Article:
Dynamical Systems Problems Inspired by Biology

  • Kunihiko Kaneko (University of Tokyo & ERATO Complex Systems Biology, Japan)
G3 10 (Lecture hall)


After very briefly surveying studies in complex systems biology, I discuss studies the other way around, i.e., studies of dynamical systems inspired by biology instead of biology from dynamical systems. Five topics are discussed.

The first issue concerns with reluctance to relaxation to equilibrium. Biological systems, in general, are kept out from falling to equilibrium. Put differently, is there some mechanism so that relaxation to equilibrium is hindered even in a closed physico-chemical system? We show that “transient dissipative structure” at macroscopic catalytic reaction systems show hindrance to relaxation to equilibrium, and then discuss the mechanism for it.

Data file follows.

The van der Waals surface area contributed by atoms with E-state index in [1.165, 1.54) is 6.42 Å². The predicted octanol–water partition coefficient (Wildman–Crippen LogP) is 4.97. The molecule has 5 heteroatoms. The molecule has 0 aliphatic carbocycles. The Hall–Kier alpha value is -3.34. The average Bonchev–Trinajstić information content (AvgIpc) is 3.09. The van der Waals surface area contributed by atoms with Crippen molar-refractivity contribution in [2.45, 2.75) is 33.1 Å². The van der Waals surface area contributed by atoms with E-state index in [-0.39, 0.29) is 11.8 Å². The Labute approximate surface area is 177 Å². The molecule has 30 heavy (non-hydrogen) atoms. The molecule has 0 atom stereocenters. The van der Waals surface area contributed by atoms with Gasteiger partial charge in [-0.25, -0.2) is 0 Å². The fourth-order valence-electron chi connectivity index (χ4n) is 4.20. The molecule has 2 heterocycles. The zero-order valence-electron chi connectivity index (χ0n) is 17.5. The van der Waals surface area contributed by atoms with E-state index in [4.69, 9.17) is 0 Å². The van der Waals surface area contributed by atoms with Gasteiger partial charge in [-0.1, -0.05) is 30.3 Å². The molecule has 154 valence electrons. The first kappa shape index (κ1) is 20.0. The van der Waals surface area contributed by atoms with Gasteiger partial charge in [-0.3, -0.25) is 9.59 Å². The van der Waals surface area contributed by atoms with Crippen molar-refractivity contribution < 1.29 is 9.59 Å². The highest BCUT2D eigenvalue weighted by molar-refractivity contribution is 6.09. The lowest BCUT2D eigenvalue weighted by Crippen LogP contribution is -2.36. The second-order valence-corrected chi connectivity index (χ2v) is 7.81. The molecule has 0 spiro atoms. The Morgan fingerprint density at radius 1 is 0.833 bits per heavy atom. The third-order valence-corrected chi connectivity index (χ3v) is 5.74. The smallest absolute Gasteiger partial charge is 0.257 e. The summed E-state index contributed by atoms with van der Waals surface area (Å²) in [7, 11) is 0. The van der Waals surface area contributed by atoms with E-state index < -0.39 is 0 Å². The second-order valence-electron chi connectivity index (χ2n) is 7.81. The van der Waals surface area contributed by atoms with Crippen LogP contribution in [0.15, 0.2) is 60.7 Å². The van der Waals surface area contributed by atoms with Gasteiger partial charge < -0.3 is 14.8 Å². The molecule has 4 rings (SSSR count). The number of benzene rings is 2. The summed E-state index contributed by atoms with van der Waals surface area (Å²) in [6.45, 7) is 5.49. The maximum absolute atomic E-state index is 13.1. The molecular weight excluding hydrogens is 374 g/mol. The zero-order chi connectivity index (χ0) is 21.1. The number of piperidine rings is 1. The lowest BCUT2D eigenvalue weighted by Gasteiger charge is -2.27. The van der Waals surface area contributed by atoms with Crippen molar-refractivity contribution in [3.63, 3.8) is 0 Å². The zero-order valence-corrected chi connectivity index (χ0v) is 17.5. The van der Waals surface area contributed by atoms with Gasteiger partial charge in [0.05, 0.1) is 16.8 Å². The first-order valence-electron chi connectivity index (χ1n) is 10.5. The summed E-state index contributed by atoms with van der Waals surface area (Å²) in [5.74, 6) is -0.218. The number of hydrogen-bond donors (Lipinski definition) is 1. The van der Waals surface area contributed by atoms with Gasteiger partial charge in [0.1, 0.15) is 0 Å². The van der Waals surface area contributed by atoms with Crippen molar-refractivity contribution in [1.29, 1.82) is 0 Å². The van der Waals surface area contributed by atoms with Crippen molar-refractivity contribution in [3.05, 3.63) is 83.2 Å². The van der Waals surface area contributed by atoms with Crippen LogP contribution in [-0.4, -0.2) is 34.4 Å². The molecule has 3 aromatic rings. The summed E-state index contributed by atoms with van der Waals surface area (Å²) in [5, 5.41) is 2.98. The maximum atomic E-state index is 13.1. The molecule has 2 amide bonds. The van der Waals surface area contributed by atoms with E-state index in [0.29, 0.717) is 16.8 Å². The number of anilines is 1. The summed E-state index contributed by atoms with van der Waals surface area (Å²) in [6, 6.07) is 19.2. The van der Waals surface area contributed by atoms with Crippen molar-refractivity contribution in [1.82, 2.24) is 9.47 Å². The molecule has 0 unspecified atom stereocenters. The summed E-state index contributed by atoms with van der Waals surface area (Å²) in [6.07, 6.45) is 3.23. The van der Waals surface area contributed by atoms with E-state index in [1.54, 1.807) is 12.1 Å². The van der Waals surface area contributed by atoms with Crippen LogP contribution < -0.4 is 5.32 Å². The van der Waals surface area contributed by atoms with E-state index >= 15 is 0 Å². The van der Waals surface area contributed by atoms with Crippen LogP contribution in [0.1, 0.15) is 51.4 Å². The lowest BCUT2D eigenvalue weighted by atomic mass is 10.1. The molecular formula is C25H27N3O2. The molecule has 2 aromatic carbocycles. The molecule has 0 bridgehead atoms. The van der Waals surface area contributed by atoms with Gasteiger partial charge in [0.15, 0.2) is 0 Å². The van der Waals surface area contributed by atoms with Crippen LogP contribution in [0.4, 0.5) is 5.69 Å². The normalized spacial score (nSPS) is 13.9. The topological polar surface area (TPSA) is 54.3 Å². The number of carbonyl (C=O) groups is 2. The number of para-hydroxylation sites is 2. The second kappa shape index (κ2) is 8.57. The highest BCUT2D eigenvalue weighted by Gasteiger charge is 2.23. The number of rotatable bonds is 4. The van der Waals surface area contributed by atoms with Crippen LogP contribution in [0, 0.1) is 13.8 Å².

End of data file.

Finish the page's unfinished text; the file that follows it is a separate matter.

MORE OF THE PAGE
The second issue concerns with a Hamiltonian system with large degrees of freedom coupled globally with each other. In contrast to the naive expectation on equilibrium systems, we provide an example in which collective macroscopic oscillation continues over a large time span before relaxing to equilibrium, whose duration increases with the system size. This collective oscillation is explained by a self-consistent 'swing' mechanism.

The third issue is with regards to many degrees of freedom, or concerns with the number of dimension beyond which the system is regarded as many. We show that there is a critical number at 5~10, beyond which attractors often touch with the basin boundary. The number is discussed as magnitude relation between exponential and factorial.

The fourth problem is motivated by cell differentiation. We give examples of such differentiation of states, which are represented as internal bifurcation in coupled dynamical systems.

Last, if I have time, design of robust dynamical systems is discussed in relationship with evolution of gene regulatory networks, where linking between robustness to noise and to structural change is shown which, implies evolutionary congruence between developmental and mutational robustness.